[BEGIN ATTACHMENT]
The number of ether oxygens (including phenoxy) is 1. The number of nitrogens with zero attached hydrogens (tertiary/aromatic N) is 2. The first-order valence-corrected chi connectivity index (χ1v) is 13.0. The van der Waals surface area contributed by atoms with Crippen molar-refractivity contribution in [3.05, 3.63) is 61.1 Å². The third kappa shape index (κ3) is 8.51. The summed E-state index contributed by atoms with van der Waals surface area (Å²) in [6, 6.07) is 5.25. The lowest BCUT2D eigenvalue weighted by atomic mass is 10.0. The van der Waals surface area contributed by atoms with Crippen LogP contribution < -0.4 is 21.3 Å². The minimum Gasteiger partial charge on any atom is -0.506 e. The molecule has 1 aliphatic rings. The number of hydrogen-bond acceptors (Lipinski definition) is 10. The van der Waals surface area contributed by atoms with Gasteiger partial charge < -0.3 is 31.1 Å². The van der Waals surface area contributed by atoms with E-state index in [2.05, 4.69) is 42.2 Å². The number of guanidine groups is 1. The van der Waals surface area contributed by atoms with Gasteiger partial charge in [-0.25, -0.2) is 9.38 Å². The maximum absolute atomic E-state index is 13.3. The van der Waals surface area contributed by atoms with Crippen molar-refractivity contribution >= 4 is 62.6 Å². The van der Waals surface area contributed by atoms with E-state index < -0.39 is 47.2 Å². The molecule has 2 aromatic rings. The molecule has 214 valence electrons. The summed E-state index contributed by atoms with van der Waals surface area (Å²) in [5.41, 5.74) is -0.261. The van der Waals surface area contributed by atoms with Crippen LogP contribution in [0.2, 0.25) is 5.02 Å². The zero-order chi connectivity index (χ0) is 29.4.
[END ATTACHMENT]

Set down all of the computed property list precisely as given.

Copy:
The number of ether oxygens (including phenoxy) is 1. The number of nitrogens with zero attached hydrogens (tertiary/aromatic N) is 2. The first-order valence-corrected chi connectivity index (χ1v) is 13.0. The van der Waals surface area contributed by atoms with Crippen molar-refractivity contribution in [3.05, 3.63) is 61.1 Å². The third kappa shape index (κ3) is 8.51. The summed E-state index contributed by atoms with van der Waals surface area (Å²) in [6, 6.07) is 5.25. The lowest BCUT2D eigenvalue weighted by atomic mass is 10.0. The van der Waals surface area contributed by atoms with Crippen LogP contribution < -0.4 is 21.3 Å². The minimum Gasteiger partial charge on any atom is -0.506 e. The molecule has 1 aliphatic rings. The number of hydrogen-bond acceptors (Lipinski definition) is 10. The van der Waals surface area contributed by atoms with Gasteiger partial charge < -0.3 is 31.1 Å². The van der Waals surface area contributed by atoms with E-state index in [2.05, 4.69) is 42.2 Å². The number of guanidine groups is 1. The van der Waals surface area contributed by atoms with Gasteiger partial charge in [-0.25, -0.2) is 9.38 Å². The maximum absolute atomic E-state index is 13.3. The van der Waals surface area contributed by atoms with Crippen molar-refractivity contribution >= 4 is 62.6 Å². The van der Waals surface area contributed by atoms with E-state index < -0.39 is 47.2 Å². The molecule has 2 aromatic rings. The molecule has 214 valence electrons. The summed E-state index contributed by atoms with van der Waals surface area (Å²) in [5.41, 5.74) is -0.261. The van der Waals surface area contributed by atoms with Crippen LogP contribution in [0.2, 0.25) is 5.02 Å². The zero-order chi connectivity index (χ0) is 29.4.